Only one Pakistani musician had three songs in the top ten streamed local songs on Spotify last year – Abdul Hannan. In fact, only one other artist has more than one song on this list: producer Rovalio, whose two songs happen to be collaborations with Abdul Hannan.

To understand how big of a deal this is, it’s good to look at the company Abdul Hannan is in. For context, Spotify reports that the most streamed local artists in Pakistan include the likes of Atif Aslam, Nusrat Fateh Ali Khan, Rahat Fateh Ali Khan - and Abdul Hannan. The other artists on this list are also the stars of a new golden age of Pakistani music: the Young Stunners, Umair, Rovalio, and Asim Azhar.

For many born in the 90s or earlier, and especially those that disconnected from local cultural scenes after adolescence, the arrival of this new golden age of Pakistani music is still news. It’s time that the transition is acknowledged and understood.

I spoke to Abdul Hannan to understand his meteoric rise, and wish to tell one of the many stories of this rapid and large cultural change taking over our country.

Article Image

Hannan spent his school and college years playing the guitar. He uses the word “escape” when he describes what music means to him. And amidst the pressures of education, then work, that’s what music remained. As Covid hit, Hannan released his first song. Three more followed in 2021.

Bikhra – released in February 2022, and produced by young producer Rovalio – was the breakthrough. To date, this song has over 66 million plays on Spotify. While Hannan had released popular songs prior to this release, this one increased his audience by an order of magnitude.

There are no gimmicks in this song. The video is basic, without much plotline or elaborate visuals. The production does not have a zillion instruments. The lyrics: simple. But the melody? A classic.

Perhaps this simplicity of melody, and the prominence of the vocals, both of which embrace a sweet melancholy, is the safest explanation for why Hannan’s music is so appealing to Pakistani audiences. I asked Hannan if he has a theory, a system on how to repeatedly make these hits. Because I know for sure that most musicians are trying to figure out the very same. I also know that no musicians have ever really answered it, and music critics like myself have had even less success.

The truth for Hannan is also that there is no real formula. But he concentrates on the fundamentals as we theorize: good vocal melodies, music that compliments it, words that are simple to understand.

While in some sense I went into this conversation digging for creative tactics, I returned with something different: Hannan’s sense of gratitude at his great fortune for landing here. As is the case with most super hit creative work, even the artists themselves can’t really predict success. Hannan hadn’t either, and he looks back at his rise to the top of this industry as in large part a story of luck and circumstances. His humility is clearly sincere, and in my view somewhat unnecessary. Because while there is luck behind most success, it is surely not the only factor here.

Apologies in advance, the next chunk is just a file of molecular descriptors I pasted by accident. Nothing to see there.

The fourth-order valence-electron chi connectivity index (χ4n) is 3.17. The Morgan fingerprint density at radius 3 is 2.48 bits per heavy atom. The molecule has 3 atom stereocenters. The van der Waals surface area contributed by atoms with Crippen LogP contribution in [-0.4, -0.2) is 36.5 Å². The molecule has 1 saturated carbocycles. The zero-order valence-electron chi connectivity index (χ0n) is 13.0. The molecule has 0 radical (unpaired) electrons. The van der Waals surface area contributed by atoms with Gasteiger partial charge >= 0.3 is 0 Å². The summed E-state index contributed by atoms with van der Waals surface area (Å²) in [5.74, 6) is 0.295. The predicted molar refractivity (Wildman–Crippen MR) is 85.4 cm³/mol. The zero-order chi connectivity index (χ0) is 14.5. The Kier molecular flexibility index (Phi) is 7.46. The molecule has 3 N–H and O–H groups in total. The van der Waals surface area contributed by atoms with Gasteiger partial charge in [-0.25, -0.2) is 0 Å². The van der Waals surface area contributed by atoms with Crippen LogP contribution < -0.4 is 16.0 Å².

Article Image

The proof of this is that Hannan did not stop at Bikhra. His next song, Iraaday, outdid Bikhra. To this day, it has been listened to over 76 million times on Spotify. From that point Hannan has continued to regularly release singles, and late in 2023, his debut EP of four songs by the name of Diya.

Through these songs, the same kernels of creativity remain: good melodies, memorable words, simple music. But the sound has also matured. The songs no longer just stand on their own, but as a body of work. This is not an artist that made it big with a few songs, but one that has a discography that will be remembered for years to come.

Post-pandemic, the Pakistani music industry has entered a new era.

Of course, these transitions do not happen instantly. Covid represented a tipping point that allowed many transitions to peak together. Many stars of this generation of Pakistani music started performing and releasing songs between 2015 and 2020. These include the Young Stunners, Maanu, Abdullah Siddiqui, Hasan Raheem, and Shae Gill. As public venues and big productions shut down, social media equalized the reach of audiences between old names such as Strings & Noori, and the new names. Being internet native, the new musicians were better attuned to global trends and started producing hip hop, RnB, and electronic music. Though Covid eventually waned, the popularity of these artists had been cemented.

With these changes in the music industry, artists can reasonably consider music a full-time profession. Economic opportunities from traditional advertising, social media endorsements, and sponsored songs offer opportunities in addition to concerts and streaming royalties.